De­cap­i­ta­tion of well-liked man stuns com­mu­nity

Los Angeles Times - - CALIFORNIA - By Ni­cole Santa Cruz

Each Sun­day, Robert Hol­lis sent a text mes­sage to his friend Brid­gette McDaniels, a wait­ress at Tal’s Cafe, to let her know he’d be there right af­ter church.

By af­ter­noon, the lanky 75-year-old would saunter into the small diner on Florence Av­enue in Hyde Park, a white cane with a red tip in his hand.

Hol­lis had gone par­tially blind in re­cent years. If there wasn’t a seat at the counter, pa­trons would give theirs up for the man known as Mr. Bo­jan­gles. Oth­ers would help him fix his cof­fee: black, with four pack­ets of sugar and french vanilla creamer.

His or­der would usu­ally be wait­ing for him.

The “Bo,” a grilled chicken sand­wich with sauteed onions and Amer­i­can cheese, was named for him.

Last Sun­day, McDaniels didn’t re­ceive a text. She found her­self look­ing at her phone, wait­ing for it to buzz, even though she knew it would not.

Three days ear­lier, Hol­lis had been found de­cap­i­tated in­side his In­gle­wood apart­ment. Po­lice have re­leased few de­tails about the in­ves­ti­ga­tion, and In­gle­wood Mayor James T. Butts Jr. has said he will in­tro­duce a $50,000 re­ward for in­for­ma­tion on the killing this week.

Hol­lis’ grue­some death

has stunned his fam­ily, in­clud­ing his six chil­dren. His ex-wife, who re­mains a good friend, said she can’t imag­ine who would want to hurt Hol­lis. He was a singer in var­i­ous church choirs, a sign maker and for­mer South L.A. car pin­striper.

“Peo­ple knew his name and they knew him for years and years,” said Norma Hol­lis, who was mar­ried to Robert Hol­lis for more than a decade.

When they first met, she said, he had a van with a couch in the back. The two would ride around Los An­ge­les and hang out in the back of the van. Mr. Bo­jan­gles was al­ways rec­og­nized.

“He was just that pop­u­lar on the streets of Los An­ge­les,” she said.

Robert Hol­lis’ legacy is tied to Tal’s Diner. He painted the signs on the out­side of the diner. He made the signs on the in­side. And when he met Norma back in 1984, the two had their first date at Tal’s.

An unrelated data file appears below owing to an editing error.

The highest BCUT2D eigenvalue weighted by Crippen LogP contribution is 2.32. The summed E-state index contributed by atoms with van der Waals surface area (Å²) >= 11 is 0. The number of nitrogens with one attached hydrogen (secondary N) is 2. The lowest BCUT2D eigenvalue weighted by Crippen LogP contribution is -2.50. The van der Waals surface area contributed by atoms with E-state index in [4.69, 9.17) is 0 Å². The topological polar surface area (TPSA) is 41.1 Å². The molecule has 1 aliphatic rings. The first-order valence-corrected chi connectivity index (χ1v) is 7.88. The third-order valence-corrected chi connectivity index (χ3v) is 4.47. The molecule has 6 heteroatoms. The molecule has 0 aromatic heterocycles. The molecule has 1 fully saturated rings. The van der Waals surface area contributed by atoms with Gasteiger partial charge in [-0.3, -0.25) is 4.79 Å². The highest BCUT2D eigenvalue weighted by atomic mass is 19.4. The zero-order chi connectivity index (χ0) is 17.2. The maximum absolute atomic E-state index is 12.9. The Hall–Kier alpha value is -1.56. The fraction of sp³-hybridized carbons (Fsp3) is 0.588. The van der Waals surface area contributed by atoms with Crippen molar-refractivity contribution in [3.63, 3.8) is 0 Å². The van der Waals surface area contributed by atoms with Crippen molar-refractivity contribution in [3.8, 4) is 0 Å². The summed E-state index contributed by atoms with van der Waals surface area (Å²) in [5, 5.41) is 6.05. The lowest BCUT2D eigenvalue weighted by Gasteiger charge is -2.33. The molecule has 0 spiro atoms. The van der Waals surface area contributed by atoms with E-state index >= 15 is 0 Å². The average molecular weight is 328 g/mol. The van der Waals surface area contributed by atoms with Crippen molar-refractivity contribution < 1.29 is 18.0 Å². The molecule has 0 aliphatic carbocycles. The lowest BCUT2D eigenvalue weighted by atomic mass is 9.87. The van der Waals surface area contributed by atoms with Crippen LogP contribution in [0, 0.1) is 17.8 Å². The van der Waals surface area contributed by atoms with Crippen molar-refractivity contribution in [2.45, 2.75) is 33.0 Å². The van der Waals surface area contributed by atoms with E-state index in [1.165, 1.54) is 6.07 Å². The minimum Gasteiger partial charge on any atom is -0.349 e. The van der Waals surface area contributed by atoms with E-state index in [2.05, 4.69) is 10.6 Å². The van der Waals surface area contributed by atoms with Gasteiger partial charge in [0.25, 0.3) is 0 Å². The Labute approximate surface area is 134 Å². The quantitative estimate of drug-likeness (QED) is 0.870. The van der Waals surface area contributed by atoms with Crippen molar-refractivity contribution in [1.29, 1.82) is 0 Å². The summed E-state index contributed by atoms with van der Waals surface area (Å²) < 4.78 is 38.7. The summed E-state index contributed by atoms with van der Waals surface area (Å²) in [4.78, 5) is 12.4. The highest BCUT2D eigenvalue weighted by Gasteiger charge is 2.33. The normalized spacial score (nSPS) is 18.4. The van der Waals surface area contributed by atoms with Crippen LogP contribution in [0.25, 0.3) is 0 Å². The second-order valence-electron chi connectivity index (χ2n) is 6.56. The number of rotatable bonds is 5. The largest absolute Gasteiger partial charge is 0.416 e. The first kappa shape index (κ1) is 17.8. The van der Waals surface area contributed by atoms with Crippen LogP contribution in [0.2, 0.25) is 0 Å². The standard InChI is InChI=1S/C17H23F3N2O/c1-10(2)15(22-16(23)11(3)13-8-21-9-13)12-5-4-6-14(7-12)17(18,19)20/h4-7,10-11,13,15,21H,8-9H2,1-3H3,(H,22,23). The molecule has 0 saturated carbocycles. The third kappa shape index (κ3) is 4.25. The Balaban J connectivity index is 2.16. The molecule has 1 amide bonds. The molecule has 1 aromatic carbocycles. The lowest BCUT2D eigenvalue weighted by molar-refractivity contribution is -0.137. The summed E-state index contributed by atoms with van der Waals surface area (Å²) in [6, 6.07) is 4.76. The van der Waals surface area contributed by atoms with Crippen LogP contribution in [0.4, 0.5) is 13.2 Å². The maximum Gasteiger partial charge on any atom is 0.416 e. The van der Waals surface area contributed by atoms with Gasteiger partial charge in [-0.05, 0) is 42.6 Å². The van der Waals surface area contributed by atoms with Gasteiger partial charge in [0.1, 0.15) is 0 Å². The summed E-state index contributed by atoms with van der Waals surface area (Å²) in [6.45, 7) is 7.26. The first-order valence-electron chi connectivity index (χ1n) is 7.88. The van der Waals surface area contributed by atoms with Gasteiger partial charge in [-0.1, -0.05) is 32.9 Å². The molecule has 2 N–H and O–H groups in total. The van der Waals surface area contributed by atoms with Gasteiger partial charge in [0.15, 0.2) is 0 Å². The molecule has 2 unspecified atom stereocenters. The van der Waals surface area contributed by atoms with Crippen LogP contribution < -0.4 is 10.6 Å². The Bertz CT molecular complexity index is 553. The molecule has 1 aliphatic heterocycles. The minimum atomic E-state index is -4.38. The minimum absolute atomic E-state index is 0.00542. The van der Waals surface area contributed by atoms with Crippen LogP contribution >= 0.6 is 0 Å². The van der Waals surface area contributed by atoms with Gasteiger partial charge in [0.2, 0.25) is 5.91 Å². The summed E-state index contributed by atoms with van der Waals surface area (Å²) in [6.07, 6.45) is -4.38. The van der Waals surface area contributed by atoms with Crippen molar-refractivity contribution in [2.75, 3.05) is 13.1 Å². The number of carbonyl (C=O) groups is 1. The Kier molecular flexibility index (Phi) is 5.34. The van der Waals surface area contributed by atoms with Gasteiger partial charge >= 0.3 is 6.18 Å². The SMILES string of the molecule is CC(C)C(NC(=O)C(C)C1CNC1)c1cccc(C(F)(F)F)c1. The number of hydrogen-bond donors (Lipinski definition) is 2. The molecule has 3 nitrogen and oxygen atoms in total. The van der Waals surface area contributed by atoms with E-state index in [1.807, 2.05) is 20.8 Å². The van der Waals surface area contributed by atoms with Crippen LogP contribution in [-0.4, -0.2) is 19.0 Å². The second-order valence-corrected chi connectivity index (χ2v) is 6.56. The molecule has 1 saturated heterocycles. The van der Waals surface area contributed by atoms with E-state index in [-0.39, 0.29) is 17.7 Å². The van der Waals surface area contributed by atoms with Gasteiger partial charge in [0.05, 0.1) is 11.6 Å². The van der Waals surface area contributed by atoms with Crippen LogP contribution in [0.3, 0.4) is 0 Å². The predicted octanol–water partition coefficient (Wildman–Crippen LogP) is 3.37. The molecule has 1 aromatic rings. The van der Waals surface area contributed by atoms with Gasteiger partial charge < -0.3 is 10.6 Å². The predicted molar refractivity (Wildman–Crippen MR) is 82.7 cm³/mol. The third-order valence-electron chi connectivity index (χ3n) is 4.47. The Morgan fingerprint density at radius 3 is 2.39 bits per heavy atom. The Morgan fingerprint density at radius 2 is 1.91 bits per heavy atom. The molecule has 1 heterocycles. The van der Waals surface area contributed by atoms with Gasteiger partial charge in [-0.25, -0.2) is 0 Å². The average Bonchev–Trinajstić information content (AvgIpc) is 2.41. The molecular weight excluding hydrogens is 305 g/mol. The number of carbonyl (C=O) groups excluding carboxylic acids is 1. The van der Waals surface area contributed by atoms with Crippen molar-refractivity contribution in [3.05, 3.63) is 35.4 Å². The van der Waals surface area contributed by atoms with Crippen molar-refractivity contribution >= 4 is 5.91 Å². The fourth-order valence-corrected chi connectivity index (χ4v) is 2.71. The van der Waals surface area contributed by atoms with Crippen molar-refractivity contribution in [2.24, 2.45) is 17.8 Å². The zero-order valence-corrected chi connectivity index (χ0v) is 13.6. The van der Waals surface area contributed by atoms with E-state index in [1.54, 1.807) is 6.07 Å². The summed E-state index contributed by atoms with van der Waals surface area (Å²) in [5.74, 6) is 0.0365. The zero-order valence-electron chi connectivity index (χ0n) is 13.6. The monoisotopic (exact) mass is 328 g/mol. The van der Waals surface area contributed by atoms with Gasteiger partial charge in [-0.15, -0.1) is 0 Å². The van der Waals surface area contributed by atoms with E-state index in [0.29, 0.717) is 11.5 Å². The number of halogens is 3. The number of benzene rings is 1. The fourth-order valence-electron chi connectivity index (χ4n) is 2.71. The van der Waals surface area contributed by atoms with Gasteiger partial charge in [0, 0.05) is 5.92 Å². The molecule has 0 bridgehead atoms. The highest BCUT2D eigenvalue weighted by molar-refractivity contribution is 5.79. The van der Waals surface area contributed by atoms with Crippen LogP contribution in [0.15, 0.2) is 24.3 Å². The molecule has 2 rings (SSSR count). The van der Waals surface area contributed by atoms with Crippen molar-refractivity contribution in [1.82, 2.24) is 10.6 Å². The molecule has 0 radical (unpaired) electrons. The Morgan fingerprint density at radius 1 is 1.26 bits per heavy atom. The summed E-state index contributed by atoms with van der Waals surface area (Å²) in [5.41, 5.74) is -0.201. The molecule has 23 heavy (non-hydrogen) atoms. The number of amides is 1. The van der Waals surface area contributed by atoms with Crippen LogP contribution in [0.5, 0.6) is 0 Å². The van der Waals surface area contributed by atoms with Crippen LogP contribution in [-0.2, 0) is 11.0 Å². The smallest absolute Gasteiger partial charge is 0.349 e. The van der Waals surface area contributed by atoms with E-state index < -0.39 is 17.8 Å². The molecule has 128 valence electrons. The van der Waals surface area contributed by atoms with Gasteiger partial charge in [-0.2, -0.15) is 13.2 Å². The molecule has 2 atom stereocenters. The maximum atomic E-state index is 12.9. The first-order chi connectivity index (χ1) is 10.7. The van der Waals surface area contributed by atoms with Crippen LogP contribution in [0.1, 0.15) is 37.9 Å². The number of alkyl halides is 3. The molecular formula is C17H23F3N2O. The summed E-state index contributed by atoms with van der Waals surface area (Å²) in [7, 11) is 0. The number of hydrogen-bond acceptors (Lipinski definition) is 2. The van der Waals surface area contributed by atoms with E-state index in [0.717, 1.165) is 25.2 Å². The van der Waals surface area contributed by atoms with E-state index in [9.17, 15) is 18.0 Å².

At Tal’s all the reg­u­lars have their own cof­fee mugs. Hol­lis’, a black Star­bucks mug, is put away on top of the re­frig­er­a­tor so no one else can drink out of it.

On Thurs­day morn­ing, Mac John­son sat in the cor­ner of the res­tau­rant wear­ing a brown cow­boy hat, sip­ping cof­fee from a mug that read “Old Guys Rule.” He of­ten makes the drive from the An­te­lope Val­ley.

John­son doesn’t come for the food. He loves the peo­ple he has met.

The last Sun­day Hol­lis was in the res­tau­rant, John­son took a seat next to him and the two caught up. Hol­lis of­ten talked of his goal to live to be 100. That af­ter­noon, Hol­lis said that “life is fan­tas­tic.”

When John­son heard what hap­pened to Hol­lis, he couldn’t make sense of it.

“He would be the last per­son I would ex­pect that some­one would do this to,” he said. “You would never think that some­one would take his life in such a cruel, heart­less way.”

McDaniels re­called the time years ago when she got a new white Kia truck and talked to Hol­lis about how to per­son­al­ize it. Then Hol­lis fin­ished eat­ing and left.

When McDaniels fin- ished her waitress­ing shift, she found her truck newly dec­o­rated. In black cur­sive, Hol­lis had placed a sim­ple “Ms. Mac” on both sides.

“We loved him, we cared about him,” McDaniels said. “He wasn’t just some­body who stopped through and just ate.”

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